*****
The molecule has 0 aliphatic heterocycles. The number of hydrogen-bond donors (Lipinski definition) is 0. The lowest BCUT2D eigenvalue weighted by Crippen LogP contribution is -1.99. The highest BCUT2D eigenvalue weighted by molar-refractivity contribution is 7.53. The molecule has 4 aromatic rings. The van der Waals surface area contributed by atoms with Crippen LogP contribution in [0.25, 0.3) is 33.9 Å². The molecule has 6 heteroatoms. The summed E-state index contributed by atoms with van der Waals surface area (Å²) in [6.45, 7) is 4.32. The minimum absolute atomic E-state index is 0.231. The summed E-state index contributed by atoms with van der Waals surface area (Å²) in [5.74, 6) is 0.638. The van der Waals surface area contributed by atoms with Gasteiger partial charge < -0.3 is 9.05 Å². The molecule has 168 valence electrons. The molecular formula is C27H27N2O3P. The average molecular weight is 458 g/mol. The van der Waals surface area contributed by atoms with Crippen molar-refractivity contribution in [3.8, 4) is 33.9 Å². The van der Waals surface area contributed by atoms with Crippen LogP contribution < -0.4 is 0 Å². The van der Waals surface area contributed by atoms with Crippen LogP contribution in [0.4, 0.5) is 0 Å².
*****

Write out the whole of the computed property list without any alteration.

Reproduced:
The molecule has 0 aliphatic heterocycles. The number of hydrogen-bond donors (Lipinski definition) is 0. The lowest BCUT2D eigenvalue weighted by Crippen LogP contribution is -1.99. The highest BCUT2D eigenvalue weighted by molar-refractivity contribution is 7.53. The molecule has 4 aromatic rings. The van der Waals surface area contributed by atoms with Crippen LogP contribution in [0.25, 0.3) is 33.9 Å². The molecule has 6 heteroatoms. The summed E-state index contributed by atoms with van der Waals surface area (Å²) in [6.45, 7) is 4.32. The minimum absolute atomic E-state index is 0.231. The summed E-state index contributed by atoms with van der Waals surface area (Å²) in [5.74, 6) is 0.638. The van der Waals surface area contributed by atoms with Gasteiger partial charge < -0.3 is 9.05 Å². The molecule has 168 valence electrons. The molecular formula is C27H27N2O3P. The average molecular weight is 458 g/mol. The van der Waals surface area contributed by atoms with Crippen molar-refractivity contribution in [3.8, 4) is 33.9 Å². The van der Waals surface area contributed by atoms with Crippen LogP contribution < -0.4 is 0 Å². The van der Waals surface area contributed by atoms with Crippen LogP contribution in [0.4, 0.5) is 0 Å².